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Ex-gay therapy horrors spotlighted in ‘Kidnapped for Christ’ film

After David Wernsman – a 17-year-old Colorado honors student – told his parents he is gay, he was dragged out of bed, put on a plane and sent to a “behavior modification” school in the Dominican Republic. David’s story is told in the documentary “Kidnapped For Christ,” airing on Showtime. Photo: Showtime

After David Wernsman – a 17-year-old Colorado honors student – told his parents he is gay, he was dragged out of bed, put on a plane and sent to a “behavior modification” school in the Dominican Republic. David’s story is told in the documentary “Kidnapped For Christ,” airing on Showtime. Photo: Courtesy of Showtime.

Editor’s note: This story was initially published in 2014, but we are posting it because the topic is still relevant. Gov. Jerry Brown signed a bill in September that will regulate the “troubled teen” industry.

By Pamela Powell, Special to Q Voice News

When David Wernsman, a 17 year-old-honor student from Colorado, told his parents he is gay, they hired men to remove him  from their home and dump him off at a Dominican Republic-based Christian reform school, Wernsman said.

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Wernsman’s story, which begins in 2006, is told in the documentary “Kidnapped For Christ,” which is available on DVD and iTunes.

The film explores the mission and protocol of Esculea Caribe, which functioned under the auspices of Christianity. But what director Kate Logan ultimately reveals is a facility that abuses children to “reform” them or, in Wernsman’s case, cure homosexuality.

Reel Honest Reviews’ Pamela Powell spoke with Wernsman, 26, about the morning he was taken from his Colorado home and transported to the Dominican Republic, his relationship with his parents and his opinion of organized religion.

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Q: Describe the night you were taken from your home and taken to Escuela Caribe?
A: I was woken up, it was actually very early in the morning about 5:30. These two guys were standing where I was sleeping. At first I thought they were policemen. ‘You need to get up and we’re gonna go now,’ and I saw my parents standing off to the side, crying, saying, ‘We love you, David. You have to trust these guys and go with them.’

The guy put a belt around my waist. Their were like, ‘This is the belt of trust. If you break this trust, we’re going to handcuff you and take you where we’re going.’ They toted me out of the house to the car. I’m trying to ask him questions like, Where are you taking me?

Suddenly, the other guy comes out the door with a trash bag full of clothes that my parents had hidden and packed for me. I said, ‘You need to tell me where we’re going. Please.’ But he just said something very cryptic, ‘You know, sometimes when a kid is acting out too much, he’s gotta leave.’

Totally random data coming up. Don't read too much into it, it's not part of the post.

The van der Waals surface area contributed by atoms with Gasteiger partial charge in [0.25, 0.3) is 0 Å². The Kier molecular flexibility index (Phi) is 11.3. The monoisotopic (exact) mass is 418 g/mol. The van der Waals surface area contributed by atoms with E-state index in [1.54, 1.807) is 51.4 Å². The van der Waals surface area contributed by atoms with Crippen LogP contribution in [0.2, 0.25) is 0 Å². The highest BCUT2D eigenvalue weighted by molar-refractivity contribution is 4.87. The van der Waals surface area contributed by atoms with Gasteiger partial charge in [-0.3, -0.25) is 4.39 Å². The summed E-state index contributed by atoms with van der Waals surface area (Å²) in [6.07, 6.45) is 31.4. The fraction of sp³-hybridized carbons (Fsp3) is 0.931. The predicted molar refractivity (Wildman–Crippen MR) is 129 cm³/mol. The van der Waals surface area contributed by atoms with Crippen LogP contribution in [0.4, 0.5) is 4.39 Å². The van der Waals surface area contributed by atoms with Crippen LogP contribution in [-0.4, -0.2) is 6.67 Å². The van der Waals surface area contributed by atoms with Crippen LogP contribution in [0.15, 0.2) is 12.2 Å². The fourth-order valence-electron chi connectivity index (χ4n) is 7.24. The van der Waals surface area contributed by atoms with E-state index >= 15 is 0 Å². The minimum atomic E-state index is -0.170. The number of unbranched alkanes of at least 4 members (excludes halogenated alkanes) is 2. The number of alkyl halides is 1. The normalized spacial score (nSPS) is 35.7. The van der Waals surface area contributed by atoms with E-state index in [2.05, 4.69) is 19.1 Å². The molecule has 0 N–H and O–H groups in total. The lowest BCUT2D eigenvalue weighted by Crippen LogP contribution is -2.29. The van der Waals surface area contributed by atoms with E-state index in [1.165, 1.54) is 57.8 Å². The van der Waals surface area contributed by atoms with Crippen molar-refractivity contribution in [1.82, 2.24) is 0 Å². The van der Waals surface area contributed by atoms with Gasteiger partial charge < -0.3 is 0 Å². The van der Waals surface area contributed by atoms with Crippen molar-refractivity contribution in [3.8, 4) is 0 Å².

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So on the way to the airport, I said, ‘You guys need to show me Power of Attorney. I need to see some paperwork or I will contact authorities as soon as we get to the airport.’ So they pull over, and they pull out a document and sure enough it was there. My parents’ signatures, everything.

Q: While at Escuela Caribe, did you ever consider just making a run for it to escape?
A: I would not dare do that. In the local town, they had a prize for kids that they catch running away. They knew what the school was . If they caught a kid that was a runaway from this school, they would get 25,000 Dominican pesos. I mean kids have been returned to this school hog tied with a rifle to their head.

Q: How has your life been since you were released from Escuela Caribe?
A: I got back and finished out my senior year at my high school with my friends which is more than anything I could have ever asked for. I went to college, got my bachelors at Arizona State University. Now I am currently working and working towards getting into med school.

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Q: What is your relationship like with your parents? Have they seen the movie?
A: They accept me for who I am. As far as the film goes, when they got notice that the film was going to happen, they got very upset. It has put our relationship in a very strange place, but I mean they don’t want anything to do with the film, and they don’t want to bring up those old issues. I can’t be the one to bring anymore guilt upon them because they already feel guilty. I know that. We just keep civil.

Q: Tell me how the experience has changed your outlook on religion.
A: I typically avoid any sort of organized religion. People expressing their thoughts and opinions about God and that’s an absolutely beautiful thing. I just cannot take part. I’m a very spiritual person, and I believe that God works in much, much different ways than anyone really understands. I’m definitely a believer, but I don’t call myself a Christian anymore.

This interview is an edited version. Powell’s complete audio interview can be heard here.

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About the author

Pamela Powell

Film critic Pamela Powell has practiced sitting on her butt while eating bonbons for most of her adult life. She decided to be productive in this position and began writing film reviews from a woman’s perspective. Attending film festivals all over the world, Powell interviews stars, writers, directors, and the future voices in film. Focusing on diversity, inclusion, and films that have the potential to make this world a better place, Powell is based in Chicago where the weather dictates the continuation of planting herself on the sofa and eating bonbons. Powell writes for Fete Lifestyle Magazine, FF2 Media, and is a Rotten Tomatoes critic.

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